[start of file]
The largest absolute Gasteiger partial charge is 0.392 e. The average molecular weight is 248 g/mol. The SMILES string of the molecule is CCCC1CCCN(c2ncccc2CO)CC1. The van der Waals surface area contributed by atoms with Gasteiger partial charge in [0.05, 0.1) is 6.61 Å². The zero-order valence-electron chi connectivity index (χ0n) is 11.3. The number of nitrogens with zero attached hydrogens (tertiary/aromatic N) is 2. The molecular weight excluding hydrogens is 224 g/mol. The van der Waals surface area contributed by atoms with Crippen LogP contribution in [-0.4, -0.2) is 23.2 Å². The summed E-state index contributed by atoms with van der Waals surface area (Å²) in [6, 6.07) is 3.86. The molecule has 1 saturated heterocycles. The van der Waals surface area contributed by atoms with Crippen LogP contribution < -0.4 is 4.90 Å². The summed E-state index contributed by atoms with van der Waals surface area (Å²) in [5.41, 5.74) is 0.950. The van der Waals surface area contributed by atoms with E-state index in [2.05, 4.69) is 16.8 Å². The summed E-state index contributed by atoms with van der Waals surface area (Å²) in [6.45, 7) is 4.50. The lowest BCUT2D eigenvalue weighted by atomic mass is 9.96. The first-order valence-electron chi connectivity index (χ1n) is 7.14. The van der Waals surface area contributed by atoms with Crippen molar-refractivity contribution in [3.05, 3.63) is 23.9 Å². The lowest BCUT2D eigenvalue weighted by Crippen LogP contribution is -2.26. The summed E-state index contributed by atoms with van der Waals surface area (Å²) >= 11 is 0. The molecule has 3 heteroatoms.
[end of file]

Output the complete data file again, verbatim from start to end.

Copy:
The largest absolute Gasteiger partial charge is 0.392 e. The average molecular weight is 248 g/mol. The SMILES string of the molecule is CCCC1CCCN(c2ncccc2CO)CC1. The van der Waals surface area contributed by atoms with Gasteiger partial charge in [0.05, 0.1) is 6.61 Å². The zero-order valence-electron chi connectivity index (χ0n) is 11.3. The number of nitrogens with zero attached hydrogens (tertiary/aromatic N) is 2. The molecular weight excluding hydrogens is 224 g/mol. The van der Waals surface area contributed by atoms with Crippen LogP contribution in [-0.4, -0.2) is 23.2 Å². The summed E-state index contributed by atoms with van der Waals surface area (Å²) in [6, 6.07) is 3.86. The molecule has 1 saturated heterocycles. The van der Waals surface area contributed by atoms with Crippen LogP contribution < -0.4 is 4.90 Å². The summed E-state index contributed by atoms with van der Waals surface area (Å²) in [5.41, 5.74) is 0.950. The van der Waals surface area contributed by atoms with E-state index in [2.05, 4.69) is 16.8 Å². The summed E-state index contributed by atoms with van der Waals surface area (Å²) in [6.45, 7) is 4.50. The lowest BCUT2D eigenvalue weighted by atomic mass is 9.96. The first-order valence-electron chi connectivity index (χ1n) is 7.14. The van der Waals surface area contributed by atoms with Crippen molar-refractivity contribution in [3.05, 3.63) is 23.9 Å². The lowest BCUT2D eigenvalue weighted by Crippen LogP contribution is -2.26. The summed E-state index contributed by atoms with van der Waals surface area (Å²) >= 11 is 0. The molecule has 3 heteroatoms.